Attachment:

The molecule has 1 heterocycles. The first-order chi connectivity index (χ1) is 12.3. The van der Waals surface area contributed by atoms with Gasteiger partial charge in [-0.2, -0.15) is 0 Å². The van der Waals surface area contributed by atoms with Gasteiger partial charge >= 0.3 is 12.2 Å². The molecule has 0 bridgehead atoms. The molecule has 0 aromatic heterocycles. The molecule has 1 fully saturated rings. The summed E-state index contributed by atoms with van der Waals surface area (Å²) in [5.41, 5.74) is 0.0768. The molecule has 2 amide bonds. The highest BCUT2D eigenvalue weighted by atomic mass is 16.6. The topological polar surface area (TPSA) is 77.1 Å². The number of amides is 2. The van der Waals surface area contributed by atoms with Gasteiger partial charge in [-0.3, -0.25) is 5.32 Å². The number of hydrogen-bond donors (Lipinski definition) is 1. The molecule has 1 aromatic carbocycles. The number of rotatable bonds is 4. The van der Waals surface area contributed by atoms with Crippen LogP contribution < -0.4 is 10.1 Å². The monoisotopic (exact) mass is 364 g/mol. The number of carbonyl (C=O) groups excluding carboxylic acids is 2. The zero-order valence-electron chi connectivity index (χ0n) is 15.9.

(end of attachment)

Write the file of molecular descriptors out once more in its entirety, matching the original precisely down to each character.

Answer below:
The molecule has 1 heterocycles. The first-order chi connectivity index (χ1) is 12.3. The van der Waals surface area contributed by atoms with Gasteiger partial charge in [-0.2, -0.15) is 0 Å². The van der Waals surface area contributed by atoms with Gasteiger partial charge >= 0.3 is 12.2 Å². The molecule has 0 bridgehead atoms. The molecule has 0 aromatic heterocycles. The molecule has 1 fully saturated rings. The summed E-state index contributed by atoms with van der Waals surface area (Å²) in [5.41, 5.74) is 0.0768. The molecule has 2 amide bonds. The highest BCUT2D eigenvalue weighted by atomic mass is 16.6. The topological polar surface area (TPSA) is 77.1 Å². The number of amides is 2. The van der Waals surface area contributed by atoms with Gasteiger partial charge in [-0.3, -0.25) is 5.32 Å². The number of hydrogen-bond donors (Lipinski definition) is 1. The molecule has 1 aromatic carbocycles. The number of rotatable bonds is 4. The van der Waals surface area contributed by atoms with Crippen LogP contribution < -0.4 is 10.1 Å². The monoisotopic (exact) mass is 364 g/mol. The number of carbonyl (C=O) groups excluding carboxylic acids is 2. The zero-order valence-electron chi connectivity index (χ0n) is 15.9.